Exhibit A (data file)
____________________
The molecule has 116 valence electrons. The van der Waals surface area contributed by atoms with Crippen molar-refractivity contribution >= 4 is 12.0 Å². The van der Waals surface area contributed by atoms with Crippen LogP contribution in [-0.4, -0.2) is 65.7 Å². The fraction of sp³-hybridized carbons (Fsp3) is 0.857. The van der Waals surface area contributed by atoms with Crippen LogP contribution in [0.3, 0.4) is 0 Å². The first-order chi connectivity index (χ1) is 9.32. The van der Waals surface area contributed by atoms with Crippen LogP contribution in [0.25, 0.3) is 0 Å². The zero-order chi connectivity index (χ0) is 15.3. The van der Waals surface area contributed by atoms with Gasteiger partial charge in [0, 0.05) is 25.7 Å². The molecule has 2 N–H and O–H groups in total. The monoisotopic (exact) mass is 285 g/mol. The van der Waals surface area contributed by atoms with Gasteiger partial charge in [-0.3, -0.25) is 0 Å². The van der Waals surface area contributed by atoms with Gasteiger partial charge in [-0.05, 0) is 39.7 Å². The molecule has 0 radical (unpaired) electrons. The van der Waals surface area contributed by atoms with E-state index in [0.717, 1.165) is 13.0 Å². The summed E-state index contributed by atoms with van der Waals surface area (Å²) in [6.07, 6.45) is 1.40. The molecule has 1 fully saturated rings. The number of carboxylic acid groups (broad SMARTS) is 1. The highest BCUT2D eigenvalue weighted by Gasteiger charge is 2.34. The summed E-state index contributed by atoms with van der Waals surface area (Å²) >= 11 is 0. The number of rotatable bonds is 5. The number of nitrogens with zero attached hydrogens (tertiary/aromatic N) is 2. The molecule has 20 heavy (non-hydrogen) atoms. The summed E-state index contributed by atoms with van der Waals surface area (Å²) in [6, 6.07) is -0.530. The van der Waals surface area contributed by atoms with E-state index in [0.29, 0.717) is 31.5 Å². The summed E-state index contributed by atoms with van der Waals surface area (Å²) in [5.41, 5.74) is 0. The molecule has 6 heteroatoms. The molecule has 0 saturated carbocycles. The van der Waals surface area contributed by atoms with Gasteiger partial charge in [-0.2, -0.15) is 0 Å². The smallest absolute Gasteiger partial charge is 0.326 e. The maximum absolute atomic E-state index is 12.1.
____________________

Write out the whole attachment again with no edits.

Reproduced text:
The molecule has 116 valence electrons. The van der Waals surface area contributed by atoms with Crippen molar-refractivity contribution >= 4 is 12.0 Å². The van der Waals surface area contributed by atoms with Crippen LogP contribution in [-0.4, -0.2) is 65.7 Å². The fraction of sp³-hybridized carbons (Fsp3) is 0.857. The van der Waals surface area contributed by atoms with Crippen LogP contribution in [0.3, 0.4) is 0 Å². The first-order chi connectivity index (χ1) is 9.32. The van der Waals surface area contributed by atoms with Crippen LogP contribution in [0.25, 0.3) is 0 Å². The zero-order chi connectivity index (χ0) is 15.3. The van der Waals surface area contributed by atoms with Gasteiger partial charge in [0, 0.05) is 25.7 Å². The molecule has 2 N–H and O–H groups in total. The monoisotopic (exact) mass is 285 g/mol. The van der Waals surface area contributed by atoms with Gasteiger partial charge in [-0.3, -0.25) is 0 Å². The van der Waals surface area contributed by atoms with Gasteiger partial charge in [-0.05, 0) is 39.7 Å². The molecule has 0 radical (unpaired) electrons. The van der Waals surface area contributed by atoms with E-state index in [0.717, 1.165) is 13.0 Å². The summed E-state index contributed by atoms with van der Waals surface area (Å²) in [6.07, 6.45) is 1.40. The molecule has 1 fully saturated rings. The number of carboxylic acid groups (broad SMARTS) is 1. The highest BCUT2D eigenvalue weighted by Gasteiger charge is 2.34. The summed E-state index contributed by atoms with van der Waals surface area (Å²) >= 11 is 0. The number of rotatable bonds is 5. The number of nitrogens with zero attached hydrogens (tertiary/aromatic N) is 2. The molecule has 20 heavy (non-hydrogen) atoms. The summed E-state index contributed by atoms with van der Waals surface area (Å²) in [6, 6.07) is -0.530. The van der Waals surface area contributed by atoms with E-state index in [0.29, 0.717) is 31.5 Å². The summed E-state index contributed by atoms with van der Waals surface area (Å²) in [5.41, 5.74) is 0. The molecule has 6 heteroatoms. The molecule has 0 saturated carbocycles. The van der Waals surface area contributed by atoms with Gasteiger partial charge in [-0.2, -0.15) is 0 Å². The smallest absolute Gasteiger partial charge is 0.326 e. The maximum absolute atomic E-state index is 12.1.